Fiscal years July-June through 1996/97; 1997/98 covers the 18-month period July 1997-December 1998. Annual thereafter.

Outstanding debt at the end of the fiscal year.

Refers to debt at the end of the year. The initial amount of debt assumed as of January 1995 (Z$3974 million) Included banker acceptance comprising an element of Interest subsequently paid during January-June 1995.

External debt may differ according to treatment of certain publicly guaranteed debts. Discrepancies with Statistical Appendix Tables 15 and 17 relate to different data sources.

Medium- and long-term debt.

End-calendar year basis (including arrears). In millions of U.S. dollars.

Nominal U.S. dollar GDP adjusted for real growth and International Inflation (1996 base year).

Figure IV.1:
Figure IV.1:

Indicators of Fiscal Sustainability

(percent)

Citation: IMF Staff Country Reports 2003, 225; 10.5089/9781451841480.002.A004

81. In the late 1990s, public sector financing increasingly shifted toward domestic credits as access to foreign financing, official and private, was lost, reflecting faltering investor confidence in Zimbabwe’s economy and the deterioration in the government’s fiscal stance (Figure IV.2); the government also began to accumulate external payment arrears in 1999. The fiscal stance weakened considerably in 2000 when the primary deficit swelled to 5½ percent of GDP. The Reserve Bank of Zimbabwe (RBZ) attempted to contain the inflationary effects of the loose fiscal stance, and as a result domestic interest rates rose sharply.44 The government’s debt-service cost increased to 1/3 of total expenditure in 2000, compared with 14 percent at the beginning of the 1990s (or to 18 percent of GDP in 2000 from 5 percent in 1990/91). This pushed the government’s financing need up to 23 percent of GDP in 2000, and the debt stock to a high of 114 percent of GDP.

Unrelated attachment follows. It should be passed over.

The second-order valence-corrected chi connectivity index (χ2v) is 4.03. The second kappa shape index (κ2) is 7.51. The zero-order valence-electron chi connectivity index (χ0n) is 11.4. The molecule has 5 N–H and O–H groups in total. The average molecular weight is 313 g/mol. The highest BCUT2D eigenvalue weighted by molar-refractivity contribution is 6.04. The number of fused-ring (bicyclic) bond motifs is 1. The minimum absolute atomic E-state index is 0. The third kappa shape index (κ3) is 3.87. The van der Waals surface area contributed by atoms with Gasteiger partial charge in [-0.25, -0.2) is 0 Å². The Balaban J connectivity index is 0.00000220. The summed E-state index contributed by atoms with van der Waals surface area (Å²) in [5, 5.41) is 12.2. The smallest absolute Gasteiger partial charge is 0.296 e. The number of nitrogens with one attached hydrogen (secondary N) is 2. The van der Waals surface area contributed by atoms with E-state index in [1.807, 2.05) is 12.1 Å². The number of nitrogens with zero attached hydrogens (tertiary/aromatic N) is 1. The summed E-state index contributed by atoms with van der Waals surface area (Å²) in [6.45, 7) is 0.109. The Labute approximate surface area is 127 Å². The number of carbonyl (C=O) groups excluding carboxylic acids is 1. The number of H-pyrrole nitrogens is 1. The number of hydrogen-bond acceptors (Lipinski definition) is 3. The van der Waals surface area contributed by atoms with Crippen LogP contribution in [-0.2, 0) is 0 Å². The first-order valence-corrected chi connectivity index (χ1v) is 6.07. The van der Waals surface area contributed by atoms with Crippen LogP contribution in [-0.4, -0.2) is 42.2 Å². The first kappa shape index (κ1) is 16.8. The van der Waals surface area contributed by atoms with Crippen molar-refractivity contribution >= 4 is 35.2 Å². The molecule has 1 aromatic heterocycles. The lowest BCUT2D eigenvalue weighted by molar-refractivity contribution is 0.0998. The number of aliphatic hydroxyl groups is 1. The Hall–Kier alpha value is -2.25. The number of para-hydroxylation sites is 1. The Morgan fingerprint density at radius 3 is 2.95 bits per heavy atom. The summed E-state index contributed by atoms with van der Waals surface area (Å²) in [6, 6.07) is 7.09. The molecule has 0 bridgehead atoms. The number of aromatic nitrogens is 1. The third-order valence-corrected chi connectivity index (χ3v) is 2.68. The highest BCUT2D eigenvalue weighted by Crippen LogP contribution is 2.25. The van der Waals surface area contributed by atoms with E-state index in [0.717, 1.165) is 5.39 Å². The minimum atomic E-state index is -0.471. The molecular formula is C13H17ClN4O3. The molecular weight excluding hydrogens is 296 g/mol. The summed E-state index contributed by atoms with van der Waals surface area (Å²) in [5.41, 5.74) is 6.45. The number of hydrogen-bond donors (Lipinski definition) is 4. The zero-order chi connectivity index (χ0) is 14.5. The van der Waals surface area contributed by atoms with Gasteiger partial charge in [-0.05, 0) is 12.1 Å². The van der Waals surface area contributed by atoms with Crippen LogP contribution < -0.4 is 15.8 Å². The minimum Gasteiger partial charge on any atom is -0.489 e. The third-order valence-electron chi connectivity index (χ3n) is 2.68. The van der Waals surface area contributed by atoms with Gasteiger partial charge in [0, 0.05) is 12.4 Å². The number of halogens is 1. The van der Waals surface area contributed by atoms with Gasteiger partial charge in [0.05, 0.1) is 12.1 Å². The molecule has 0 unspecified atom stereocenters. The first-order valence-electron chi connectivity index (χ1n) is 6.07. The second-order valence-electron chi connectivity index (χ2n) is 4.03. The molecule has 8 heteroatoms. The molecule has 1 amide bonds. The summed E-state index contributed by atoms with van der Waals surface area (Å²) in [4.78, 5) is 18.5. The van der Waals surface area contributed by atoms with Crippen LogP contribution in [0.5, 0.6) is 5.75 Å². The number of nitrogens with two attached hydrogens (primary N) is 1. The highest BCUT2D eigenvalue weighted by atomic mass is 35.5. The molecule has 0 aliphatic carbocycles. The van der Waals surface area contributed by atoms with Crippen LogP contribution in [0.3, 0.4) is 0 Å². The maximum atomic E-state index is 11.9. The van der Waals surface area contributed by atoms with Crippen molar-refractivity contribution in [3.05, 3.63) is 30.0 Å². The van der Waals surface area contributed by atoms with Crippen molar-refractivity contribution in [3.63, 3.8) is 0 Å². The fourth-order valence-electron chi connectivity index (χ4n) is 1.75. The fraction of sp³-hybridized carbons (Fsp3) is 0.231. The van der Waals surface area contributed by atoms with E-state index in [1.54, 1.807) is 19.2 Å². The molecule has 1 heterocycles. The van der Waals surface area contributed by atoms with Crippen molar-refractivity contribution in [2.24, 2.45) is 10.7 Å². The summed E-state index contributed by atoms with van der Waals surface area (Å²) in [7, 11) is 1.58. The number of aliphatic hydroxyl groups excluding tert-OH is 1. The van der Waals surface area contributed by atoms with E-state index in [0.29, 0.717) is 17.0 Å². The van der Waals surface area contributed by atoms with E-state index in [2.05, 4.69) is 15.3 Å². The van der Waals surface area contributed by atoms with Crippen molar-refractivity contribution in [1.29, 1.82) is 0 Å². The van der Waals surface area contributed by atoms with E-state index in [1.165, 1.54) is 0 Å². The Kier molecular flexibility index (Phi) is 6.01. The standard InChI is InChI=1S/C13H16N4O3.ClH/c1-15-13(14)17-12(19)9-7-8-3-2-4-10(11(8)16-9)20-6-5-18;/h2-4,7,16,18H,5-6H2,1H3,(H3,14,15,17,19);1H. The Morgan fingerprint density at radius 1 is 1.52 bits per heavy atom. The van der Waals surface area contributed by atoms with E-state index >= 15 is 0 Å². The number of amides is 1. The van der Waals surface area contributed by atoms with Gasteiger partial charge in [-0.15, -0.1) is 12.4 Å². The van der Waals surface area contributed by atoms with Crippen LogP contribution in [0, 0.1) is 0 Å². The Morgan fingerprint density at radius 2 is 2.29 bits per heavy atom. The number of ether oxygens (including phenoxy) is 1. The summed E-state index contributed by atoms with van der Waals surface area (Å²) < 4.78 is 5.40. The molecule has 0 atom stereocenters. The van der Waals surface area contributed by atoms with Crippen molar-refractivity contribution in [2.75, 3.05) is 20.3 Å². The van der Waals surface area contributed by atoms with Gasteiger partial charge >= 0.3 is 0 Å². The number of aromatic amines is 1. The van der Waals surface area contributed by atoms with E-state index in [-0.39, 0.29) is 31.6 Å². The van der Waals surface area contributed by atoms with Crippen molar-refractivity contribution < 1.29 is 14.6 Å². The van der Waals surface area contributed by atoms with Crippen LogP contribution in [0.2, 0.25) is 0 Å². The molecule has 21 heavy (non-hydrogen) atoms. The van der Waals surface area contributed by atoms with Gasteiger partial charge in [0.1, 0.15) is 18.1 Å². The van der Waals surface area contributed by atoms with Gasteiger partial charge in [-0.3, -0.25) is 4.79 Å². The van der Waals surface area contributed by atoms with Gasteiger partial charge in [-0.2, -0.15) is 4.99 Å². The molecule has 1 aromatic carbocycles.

Figure IV.2:
Figure IV.2:

Foreign Debt Financing, Foreign Grants, and Privatization Proceeds

(percent of GDP)

Citation: IMF Staff Country Reports 2003, 225; 10.5089/9781451841480.002.A004

82. As a result, Zimbabwe’s domestic borrowing became increasingly short term: the share of three-month treasury bills in total domestic debt rose from 12 percent in 1991/92 to 95 percent in 2000 (Table IV.1 and Figure IV.3).45 These factors, combined with an absence of foreign financing of the budget deficit, resulted in a rapid increase in the domestic debt stock in 2000. Using equation (2), persistent large primary deficits, combined with high real interest rates, would have led to a situation where the fiscal policy would have become unsustainable. The risk of losing control over fiscal policy, together with the fall in real output, contributed to the end-2000 turnaround.

Figure IV.3:
Figure IV.3:

Composition of Domestic Debt

(In percent of total domestic debt)

Citation: IMF Staff Country Reports 2003, 225; 10.5089/9781451841480.002.A004

Restructuring of Government Domestic Debt in early 2001

83. In the November 2000 budget statement, the government announced the restructuring of its domestic debt (Figure IV.4) such that at least 30 percent of the domestic debt stock would be in medium- and long-term securities in 2001 (with maturities of longer than one year). In order to achieve this goal, it would begin enforcing the portfolio requirement, namely, that at least 45 percent of non-deposit-taking financial institutions’ assets be held in long-term paper. This requirement had not been enforced owing to the lack of long-term securities.

Figure IV.4:
Figure IV.4:

Government Debt

(In percent of GDP)

Citation: IMF Staff Country Reports 2003, 225; 10.5089/9781451841480.002.A004

84. In January 2001, the government did not roll over but instead paid out its maturing three-month treasury bills. To do this, it resorted to RBZ net credit, which rose from Z$4.6 billion at end-2000 to ZS15 billion in January 2001. This liquidity injection (equivalent to 50 percent of end-2000 reserve money) resulted in a collapse of nominal interest rates: the yield on the three-month treasury bills fell from 72 percent at end-2000 to 39 percent in January 2001. Interest rates became highly negative in real terms (Figure IV.5). The government restricted the issuance of three-month treasury bills in subsequent months and increased the use of RBZ overdrafts through September, when net credit from the RBZ reached Z$27 billion, or 135 percent of end-2000 reserve money. Contrary to earlier years, the rise in RBZ net credit to the government was the primary factor behind the growth of reserve money and the surge in inflation in 2001.